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Spheres of Influence.

An F/A-l8C Hornet pilot was on his second visual flight rules low-level route of the day after refueling at an en route air base. He sighted a valley off to his right and performed a gentle, right-hand slice turn to enter it for the purpose of terrain masking. Once there, he aligned the aircraft in the center of the valley.

After a time he became momentarily preoccupied with something in the cockpit. When he looked up he saw two sets of line-marking spheres, one set at eye level, the other slightly above eye level. Perceiving that he was rapidly closing on the spheres, he pushed forward on the control stick while in a right angle of bank in an attempt to avoid the high-tension cables on which the spheres were mounted.

He heard a series of thumps as he passed under the first set of spheres. The pilot then leveled his wings and started a climb. The starboard engine began to lose power and the pilot noted loud popping noises coming from it. After receiving several aural warning tones, the pilot reduced starboard throttle to idle and secured the engine. He then had second thoughts about shutting the engine down and immediately placed the starboard throttle back to idle, which successfully air-started the engine.

The pilot turned toward his destination airfield, continuing to climb. He declared an emergency and leveled at 17,000 feet. When he reached the airfield he lowered the landing gear, extended flaps to the half position and conducted a slow flight controllability check with no adverse effects. He lowered the tail hook for a short field arrestment but experienced a hook-skip on the first try and took off. His second attempt was successful. The aircraft's damaged areas included the leading edge wing flaps, the starboard engine, which was fodded, and the vertical tail.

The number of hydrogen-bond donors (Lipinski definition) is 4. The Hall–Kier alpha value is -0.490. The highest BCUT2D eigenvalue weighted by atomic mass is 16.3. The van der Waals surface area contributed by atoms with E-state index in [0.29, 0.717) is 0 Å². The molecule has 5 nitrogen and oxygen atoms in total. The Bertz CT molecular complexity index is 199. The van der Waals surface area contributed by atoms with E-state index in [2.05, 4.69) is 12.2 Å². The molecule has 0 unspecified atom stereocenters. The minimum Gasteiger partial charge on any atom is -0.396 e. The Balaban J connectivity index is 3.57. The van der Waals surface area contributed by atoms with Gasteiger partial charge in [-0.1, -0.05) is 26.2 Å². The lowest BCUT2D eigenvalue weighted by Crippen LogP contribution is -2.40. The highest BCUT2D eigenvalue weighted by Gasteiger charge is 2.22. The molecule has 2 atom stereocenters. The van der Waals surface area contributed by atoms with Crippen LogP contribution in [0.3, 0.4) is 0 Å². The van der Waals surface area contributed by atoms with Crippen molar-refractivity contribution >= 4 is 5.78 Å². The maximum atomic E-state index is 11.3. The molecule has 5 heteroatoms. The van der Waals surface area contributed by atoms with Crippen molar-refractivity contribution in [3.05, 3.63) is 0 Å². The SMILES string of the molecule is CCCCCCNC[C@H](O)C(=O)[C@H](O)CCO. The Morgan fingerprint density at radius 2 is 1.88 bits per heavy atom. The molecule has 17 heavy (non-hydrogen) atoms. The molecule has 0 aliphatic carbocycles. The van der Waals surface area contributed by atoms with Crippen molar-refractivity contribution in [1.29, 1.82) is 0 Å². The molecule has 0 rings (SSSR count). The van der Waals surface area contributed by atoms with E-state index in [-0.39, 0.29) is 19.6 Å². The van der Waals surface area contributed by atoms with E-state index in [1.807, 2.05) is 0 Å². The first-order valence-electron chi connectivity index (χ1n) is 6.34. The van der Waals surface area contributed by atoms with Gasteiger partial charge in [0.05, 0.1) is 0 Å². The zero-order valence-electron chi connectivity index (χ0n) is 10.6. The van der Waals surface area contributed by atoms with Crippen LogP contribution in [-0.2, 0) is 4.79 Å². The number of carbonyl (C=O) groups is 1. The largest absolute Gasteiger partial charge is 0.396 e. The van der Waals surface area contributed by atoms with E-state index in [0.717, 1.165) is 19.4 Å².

Grampaw Pettibone says:

Jumpin' Jehoshaphat! This aviator left the approved low-level route, managed to find high-tension wires and damaged a perfectly good airplane--luckily, only the plane. It's the same old simple story. You can get into real trouble when flying fast and close to mother earth. Keep that scan moving and remember, especially when down low, you've got to eyeball the outside world as if it were a danger zone.
COPYRIGHT 2001 Department of the Navy, Naval Historical Center
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Article Details
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Title Annotation:jet fighter aviation
Publication:Naval Aviation News
Article Type:Brief Article
Geographic Code:1USA
Date:Jul 1, 2001
Words:378
Previous Article:HELOS HELOS EVERYWHERE!
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